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Translating the Literatures of Small European Nations$
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Rajendra Chitnis, Jakob Stougaard-Nielsen, Rhian Atkin, and Zoran Milutinovic

Print publication date: 2020

Print ISBN-13: 9781789620528

Published to Liverpool Scholarship Online: September 2020

DOI: 10.3828/liverpool/9781789620528.001.0001

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Literature as Cultural Diplomacy: Czech Literature in Great Britain, 1918–38

Literature as Cultural Diplomacy: Czech Literature in Great Britain, 1918–38

Chapter:
(p.69) Chapter Four Literature as Cultural Diplomacy: Czech Literature in Great Britain, 1918–38
Source:
Translating the Literatures of Small European Nations
Author(s):

Rajendra Chitnis

Publisher:
Liverpool University Press
DOI:10.3828/liverpool/9781789620528.003.0007

The chapter starts from the premise that the study of cultural diplomacy, dominated by a focus on major world powers since 1945, would be illuminated by a better understanding of the cultural diplomatic activities of small, new or restored European states after 1918. It further argues that attempts to incorporate literary translation into cultural diplomacy quintessentially highlight the difficulties of practising cultural diplomacy. The chapter centrally documents the extent and nature of government support for Czech literary translation in the UK, mapping the networks that facilitated the translation of Czech imaginative literature and assessing their relationship with Czechoslovak cultural diplomacy. The chapter shows that the translation and promotion of Czech literature in the UK, though never the product of direct state strategy or intervention, is always linked to gatekeeper sympathy for the idea and aims of Czechoslovakia, but the reception of translated Czech literature in the UK shows no appreciation of this aspect until after the September 1938 Munich Agreement, when, for Czechoslovakia, it is too late.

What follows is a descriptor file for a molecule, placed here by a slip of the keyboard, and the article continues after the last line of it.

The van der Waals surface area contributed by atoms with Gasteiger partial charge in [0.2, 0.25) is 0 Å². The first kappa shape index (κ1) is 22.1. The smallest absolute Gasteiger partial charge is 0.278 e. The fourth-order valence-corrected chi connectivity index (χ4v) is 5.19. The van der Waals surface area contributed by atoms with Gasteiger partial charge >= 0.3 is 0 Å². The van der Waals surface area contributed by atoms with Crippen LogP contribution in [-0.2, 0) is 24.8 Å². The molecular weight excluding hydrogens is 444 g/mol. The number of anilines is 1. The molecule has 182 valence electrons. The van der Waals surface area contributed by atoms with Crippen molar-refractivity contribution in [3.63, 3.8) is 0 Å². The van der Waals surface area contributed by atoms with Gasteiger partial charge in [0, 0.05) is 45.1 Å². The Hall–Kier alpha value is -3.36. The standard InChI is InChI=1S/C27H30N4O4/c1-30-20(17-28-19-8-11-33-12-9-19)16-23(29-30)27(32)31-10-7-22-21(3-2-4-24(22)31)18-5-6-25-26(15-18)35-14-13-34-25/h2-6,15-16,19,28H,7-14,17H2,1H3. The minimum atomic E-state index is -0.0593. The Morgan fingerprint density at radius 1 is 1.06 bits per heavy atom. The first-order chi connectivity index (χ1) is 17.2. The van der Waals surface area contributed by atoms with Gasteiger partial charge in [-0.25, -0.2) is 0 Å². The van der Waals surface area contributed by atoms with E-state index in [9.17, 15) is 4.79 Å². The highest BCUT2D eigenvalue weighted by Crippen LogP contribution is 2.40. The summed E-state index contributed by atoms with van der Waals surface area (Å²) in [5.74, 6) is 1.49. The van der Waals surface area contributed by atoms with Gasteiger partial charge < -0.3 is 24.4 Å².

Keywords:   Czech literature, Cultural diplomacy, State funding, Translation, Gatekeepers

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